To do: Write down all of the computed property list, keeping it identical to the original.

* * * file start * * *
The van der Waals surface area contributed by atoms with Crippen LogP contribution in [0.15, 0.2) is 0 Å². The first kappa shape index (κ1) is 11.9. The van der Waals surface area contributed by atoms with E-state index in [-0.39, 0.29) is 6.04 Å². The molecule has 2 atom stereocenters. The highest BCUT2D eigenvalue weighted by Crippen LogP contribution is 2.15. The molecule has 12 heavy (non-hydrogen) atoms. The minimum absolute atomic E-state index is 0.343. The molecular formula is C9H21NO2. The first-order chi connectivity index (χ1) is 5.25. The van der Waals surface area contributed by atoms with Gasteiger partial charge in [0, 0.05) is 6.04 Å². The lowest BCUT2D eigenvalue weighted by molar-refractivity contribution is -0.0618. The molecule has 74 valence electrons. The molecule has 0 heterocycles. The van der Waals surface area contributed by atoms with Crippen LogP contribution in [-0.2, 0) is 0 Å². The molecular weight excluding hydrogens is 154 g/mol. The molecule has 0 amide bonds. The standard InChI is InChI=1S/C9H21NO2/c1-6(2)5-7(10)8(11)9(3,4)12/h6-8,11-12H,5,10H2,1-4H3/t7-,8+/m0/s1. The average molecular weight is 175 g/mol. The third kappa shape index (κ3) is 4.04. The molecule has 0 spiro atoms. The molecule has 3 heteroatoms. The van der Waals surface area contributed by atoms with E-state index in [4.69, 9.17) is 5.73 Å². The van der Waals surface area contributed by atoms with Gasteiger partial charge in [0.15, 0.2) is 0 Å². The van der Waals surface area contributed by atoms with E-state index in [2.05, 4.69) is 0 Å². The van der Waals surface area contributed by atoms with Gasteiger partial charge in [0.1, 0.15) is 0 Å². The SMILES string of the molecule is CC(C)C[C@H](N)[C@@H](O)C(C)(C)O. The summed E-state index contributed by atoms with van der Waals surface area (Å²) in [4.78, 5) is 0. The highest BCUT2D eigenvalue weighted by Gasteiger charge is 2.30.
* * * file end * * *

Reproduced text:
The van der Waals surface area contributed by atoms with Crippen LogP contribution in [0.15, 0.2) is 0 Å². The first kappa shape index (κ1) is 11.9. The van der Waals surface area contributed by atoms with E-state index in [-0.39, 0.29) is 6.04 Å². The molecule has 2 atom stereocenters. The highest BCUT2D eigenvalue weighted by Crippen LogP contribution is 2.15. The molecule has 12 heavy (non-hydrogen) atoms. The minimum absolute atomic E-state index is 0.343. The molecular formula is C9H21NO2. The first-order chi connectivity index (χ1) is 5.25. The van der Waals surface area contributed by atoms with Gasteiger partial charge in [0, 0.05) is 6.04 Å². The lowest BCUT2D eigenvalue weighted by molar-refractivity contribution is -0.0618. The molecule has 74 valence electrons. The molecule has 0 heterocycles. The van der Waals surface area contributed by atoms with Crippen LogP contribution in [-0.2, 0) is 0 Å². The molecular weight excluding hydrogens is 154 g/mol. The molecule has 0 amide bonds. The standard InChI is InChI=1S/C9H21NO2/c1-6(2)5-7(10)8(11)9(3,4)12/h6-8,11-12H,5,10H2,1-4H3/t7-,8+/m0/s1. The average molecular weight is 175 g/mol. The third kappa shape index (κ3) is 4.04. The molecule has 0 spiro atoms. The molecule has 3 heteroatoms. The van der Waals surface area contributed by atoms with E-state index in [4.69, 9.17) is 5.73 Å². The van der Waals surface area contributed by atoms with Gasteiger partial charge in [0.15, 0.2) is 0 Å². The van der Waals surface area contributed by atoms with E-state index in [2.05, 4.69) is 0 Å². The van der Waals surface area contributed by atoms with Gasteiger partial charge in [0.1, 0.15) is 0 Å². The SMILES string of the molecule is CC(C)C[C@H](N)[C@@H](O)C(C)(C)O. The summed E-state index contributed by atoms with van der Waals surface area (Å²) in [4.78, 5) is 0. The highest BCUT2D eigenvalue weighted by Gasteiger charge is 2.30.